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Process And Create New Ideas

Inspire by recent discussions, and now that it is Spring Break, I have some time with my head not buried in a book. I created this note and want to share it.

I'm exploring the ideas of Directional and Indirectional attention and how they might relate to effective and ineffective procrastination.

Comments welcome.

Will Simpson
I'm a zettelnant.
Research areas: Attention Horizon, Productive Procrastination, Dzogchen, Non-fiction Creative Writing
kestrelcreek.com

Comments

  • There was a quote about the importance of play I heard recently. It pointed out how play (undirected attention) is fundamental to learning and growth for all ages. But I just can't seem to locate it.

    It will be interesting to see where your work leads.

  • @Delos said:
    There was a quote about the importance of play I heard recently. It pointed out how play (undirected attention) is fundamental to learning and growth for all ages. But I just can't seem to locate it.

    It will be interesting to see where your work leads.

    This brings to mind something Bishop Robert Barron emphasizes. The gist of his concept, when in the play mode, you are are more free, not in the structured environment where everything is ordered. This creates an area, in the mind where typically kids retreat to. Kids when playing have no concern in the world what is being thought of them at the given moment of playing. They do whatever it is they want to do without a care in the world. While this may seem off topic of what @Will is mentioning above, I feel it does not. When in the play mode writing takes you into your second brain, so to speak. Getting there motivates creativity. It does so spontaneously. You then don't have a need to think so hard. You see links and notes coming together...and if you aren't careful you could become lost for many minutes, or hours at a time in the playful mode...creating!

    None of this is an exact quote of Bishop Barron and his thoughts on the matter of play fall more in line with spiritual practices. I however see his very take on the matter and also how it relates to other areas of life, interest and hobbies as well.

    Worrying I was going off topic too much here, I came to another thought. One of Zettelkasten’s ideas is that it triggers thoughts that pop out to you when referencing your notes and links. That is exactly what happened above when seeing @Delos comment. 😊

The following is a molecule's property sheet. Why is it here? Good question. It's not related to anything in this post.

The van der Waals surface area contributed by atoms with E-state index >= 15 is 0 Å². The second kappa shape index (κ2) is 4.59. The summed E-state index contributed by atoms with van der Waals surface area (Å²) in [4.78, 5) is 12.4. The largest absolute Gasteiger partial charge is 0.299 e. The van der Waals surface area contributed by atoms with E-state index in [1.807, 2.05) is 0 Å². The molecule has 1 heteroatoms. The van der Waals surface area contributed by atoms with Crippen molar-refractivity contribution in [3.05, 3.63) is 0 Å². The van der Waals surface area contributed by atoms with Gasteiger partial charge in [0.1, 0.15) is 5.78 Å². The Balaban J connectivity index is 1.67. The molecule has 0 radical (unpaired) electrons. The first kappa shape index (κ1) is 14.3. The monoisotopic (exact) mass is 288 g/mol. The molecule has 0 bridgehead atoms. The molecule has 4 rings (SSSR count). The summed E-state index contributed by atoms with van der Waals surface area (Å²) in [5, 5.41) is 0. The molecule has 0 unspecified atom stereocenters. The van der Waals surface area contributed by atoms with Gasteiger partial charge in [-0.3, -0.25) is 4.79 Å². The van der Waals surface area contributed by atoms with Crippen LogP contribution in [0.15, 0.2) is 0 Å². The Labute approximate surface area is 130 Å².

• I have never read Huizinga's Homo ludens, but it is on my (very long) list of things I ought to read. It was recommended to me by a psychoanalyst friend, who was trying to get me to give more value to play. Huizinga apparently suggests that play is essential to culture. I'll have to read it ...

  • @Harvison, not off-topic at all.

    As you mention play is the mode of creativity. It is no different in the realm of kids playing, adults playing, writing, learning, reading, and in all the other positive modes of interaction including spirituality.

    In order for note-taking to lead to anything creative, it must be play. Sometimes during play we break a sweat, we strain and apply pressure here and there, but it is like weight lifters high or runners high. Sometimes play hugs us in its arms and guides us through the flow of life. (I loves metaphor.)

    I want more play!

    Will Simpson
    I'm a zettelnant.
    Research areas: Attention Horizon, Productive Procrastination, Dzogchen, Non-fiction Creative Writing
    kestrelcreek.com

  • What interest me a lot is @sfast's coinage of the term 'indirectional work'. This phrase reminds me of what sleight-of-hand footballers do by looking one way and passing another as a form of misdirection. This misdirection helps accomplish the underlying goal and is play when carried off skillfully.

    This seems congruent with the notion of flow where one goes where misdirection takes you. Like meandering on some lovely path. It is like indirectional is the moment by moment path and the directional is the grasping at the final destination which we seem to never arrive at. (Another metaphor Yahoo!!)

    Will Simpson
    I'm a zettelnant.
    Research areas: Attention Horizon, Productive Procrastination, Dzogchen, Non-fiction Creative Writing
    kestrelcreek.com

  • @Will said:
    What interest me a lot is @sfast's coinage of the term 'indirectional work'. This phrase reminds me of what sleight-of-hand footballers do by looking one way and passing another as a form of misdirection. This misdirection helps accomplish the underlying goal and is play when carried off skillfully.

    Haha. "Indirectional Work" ist a remnant of my past work which is interspersed with rather clunky words.

    But the spirit within my writing is pretty similar to what you are researching through your metaphors. Indirectional work happens by setting up habits and workflows without deciding to a direction (which would be directional).

    Indirectional work is more efficient (you can produce more with higher quality) with being less efficient (doing the right thing according to your goals). Directional work leads to decreased overall productivity but increased effectiveness (you can finish a project faster with concentrating your work on it).

    My personal overal schedule aims to utilise both principles with optimum productivity over the span of 5 decades.

    I am a Zettler

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